Employers with unionized employees are all too familiar with the issues that arise in the negotiation and maintenance of collective bargaining agreements. It is not uncommon for the union to require the employer to participate in the union multiemployer defined-benefit pension plan and contribute toward the employees’ retirement benefits. Now, more than ever, it is likely that there pension plans are “underfunded.” So employers have to be keenly aware of the possibility of certain transaction triggering “withdrawal liability.”
What Does Underfunded Mean?
Generally speaking, a defined benefit pension plan promises and employee an amount of benefit after he or she retires. This is usually paid out periodically until the death of the employee. For these defined benefit plans, the amount of money currently going in is rarely enough to cover the actual amount of benefits that will be paid. The plan has to make money through investing the plan assets to generate more income. The plan makes certain assumptions about how long employees will live, how much of a return the plan will make on investments and how much employers will contribute over time. Employees continue to accrue benefits based on years of service and vest in their right to receive certain benefits. At any point in time, the plan’s actuary can calculate the anticipated payout of these benefits and compare it against the value of the total assets of the plan. If the value of the benefits exceeds the value of the plan assets, the plan is said to be “under funded.” In other words, there is not enough money to pay all the promised benefits.
What is Withdrawal Liability?
Withdrawal liability is the employer’s share of the unfunded liability of the plan. Under the provisions of the Multiemployer Pension Plan Amendments Act (“MPPAA”), an employer who withdraws from a multiemployer pension fund is liable for that portion of unfunded liability that is attributed to the employer under the formulas provided in the statute. The employer is required to continue payments to the plan to help complete funding of the liability for benefits. Depending on the amount of under funding, or unfunded liability the plan has, the amount of the withdrawal liability can be substantial.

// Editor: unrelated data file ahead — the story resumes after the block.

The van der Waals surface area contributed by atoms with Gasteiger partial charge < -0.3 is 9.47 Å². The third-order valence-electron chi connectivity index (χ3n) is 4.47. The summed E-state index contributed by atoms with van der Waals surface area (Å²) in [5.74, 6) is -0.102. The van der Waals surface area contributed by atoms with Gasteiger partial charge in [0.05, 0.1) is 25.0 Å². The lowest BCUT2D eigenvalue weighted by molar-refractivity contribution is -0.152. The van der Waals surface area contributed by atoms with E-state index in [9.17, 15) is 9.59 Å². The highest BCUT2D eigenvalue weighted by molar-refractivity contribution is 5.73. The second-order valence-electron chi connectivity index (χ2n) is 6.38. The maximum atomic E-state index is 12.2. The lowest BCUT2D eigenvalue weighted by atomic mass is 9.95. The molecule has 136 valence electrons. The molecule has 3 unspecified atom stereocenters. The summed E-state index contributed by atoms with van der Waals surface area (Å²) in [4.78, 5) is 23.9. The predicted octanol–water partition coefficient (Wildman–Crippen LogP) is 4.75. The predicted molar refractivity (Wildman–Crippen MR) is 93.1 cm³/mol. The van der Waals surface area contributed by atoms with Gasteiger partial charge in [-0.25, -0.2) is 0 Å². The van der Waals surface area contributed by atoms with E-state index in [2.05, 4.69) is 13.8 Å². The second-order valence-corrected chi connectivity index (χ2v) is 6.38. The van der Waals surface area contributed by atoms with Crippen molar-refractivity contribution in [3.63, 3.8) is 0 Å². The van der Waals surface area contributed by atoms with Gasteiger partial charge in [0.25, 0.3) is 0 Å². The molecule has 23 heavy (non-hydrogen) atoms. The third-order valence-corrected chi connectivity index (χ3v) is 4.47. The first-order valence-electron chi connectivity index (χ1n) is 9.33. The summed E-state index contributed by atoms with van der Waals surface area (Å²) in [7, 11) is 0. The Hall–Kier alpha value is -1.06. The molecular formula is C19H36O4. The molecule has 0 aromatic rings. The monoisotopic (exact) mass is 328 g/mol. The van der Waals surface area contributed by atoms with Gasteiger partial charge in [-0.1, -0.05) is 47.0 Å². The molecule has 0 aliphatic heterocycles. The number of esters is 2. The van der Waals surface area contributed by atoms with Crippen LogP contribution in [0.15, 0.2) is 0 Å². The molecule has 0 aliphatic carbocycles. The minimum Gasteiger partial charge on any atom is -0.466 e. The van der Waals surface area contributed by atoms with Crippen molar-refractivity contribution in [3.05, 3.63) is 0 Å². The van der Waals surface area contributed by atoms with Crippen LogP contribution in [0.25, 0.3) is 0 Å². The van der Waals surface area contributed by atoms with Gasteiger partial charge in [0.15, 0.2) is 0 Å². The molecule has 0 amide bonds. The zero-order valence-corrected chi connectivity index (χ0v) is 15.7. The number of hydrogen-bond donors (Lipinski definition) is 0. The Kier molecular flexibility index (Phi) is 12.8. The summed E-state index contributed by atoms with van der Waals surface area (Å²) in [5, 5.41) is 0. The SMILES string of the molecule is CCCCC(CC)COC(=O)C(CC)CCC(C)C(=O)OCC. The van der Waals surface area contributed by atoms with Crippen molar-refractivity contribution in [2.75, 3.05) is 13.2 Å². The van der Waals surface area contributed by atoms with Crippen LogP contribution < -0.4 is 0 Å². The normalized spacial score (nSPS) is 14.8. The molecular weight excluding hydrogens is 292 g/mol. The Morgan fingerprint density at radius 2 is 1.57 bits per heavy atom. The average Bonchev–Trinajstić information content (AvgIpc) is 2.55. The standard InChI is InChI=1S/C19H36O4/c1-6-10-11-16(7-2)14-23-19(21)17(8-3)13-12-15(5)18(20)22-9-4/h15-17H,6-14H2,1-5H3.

How is Withdrawal Liability Triggered?
MPPAA recognizes two specific types of withdrawal: complete and partial. A complete withdrawal occurs when the employer ceases to have any obligation to contribute to the plan. This can happen for a variety of reasons, including the expiration of a bargaining agreement, a decertification of the union or because the employer sells or terminates the business. A partial withdrawal can occur when the amount of contributions to the plan drops significantly or when the employer ceases to have an obligation to contribute at one, but not all, of its facilities. Partial withdrawals can occur as a result of substantial layoffs or because of a decertification at one, but not all of the company’s facilities.
Who is Liable?
Unlike liability for contributions, which applies to the employer maintaining the collective bargaining agreement, withdrawal liability extends to all members of a “control group” of the employer. While the determination of whether an entity is part of a control group can get very technical, the general rule is that any business entity that is owned, in whole or in part, by the same owners of the withdrawing employer can be part of the “control group” of that employer. Control group members are jointly and severally liable for the withdrawal liability of any other member of the control group. So simply shutting down one business may not avoid the liability since other business ventures could be part of the control group and have to pay instead.
What Should a Company Do?
Withdrawal liability can be a hidden hazard because it can be triggered in a variety of ways. Certainly the sale of the company has withdrawal liability implications. Reductions in workforce can also cause concerns. Mergers between companies that participate in multiemployer plans can have significant liability implications, as can the acquisition of a company that is a contributing employer. Changing unions and closing facilities can also trigger assessment of withdrawal liability. Any company considering these actions would do well to consider whether withdrawal liability will be an issue before taking any specific action.
Considering a Sale?
Don’t do it without making sure you know whether or not their is potential withdrawal liability and if it will be triggered. Asset purchases generally leave it with the seller, and that can take a big bite out of any sale proceeds. Stock sales generally send it to the buyer, so a buyer can end up getting a huge unanticipated liability that encumbers their future operations. So if a mutliemployer pension plan is involved, address potential withdrawal liability sooner rather than later. Waiting until the last minute (or not dealing with it all) can be very costly.
For more information about withdrawal liability and its potential impact on business, please contact your attorney at Fox Rothschild.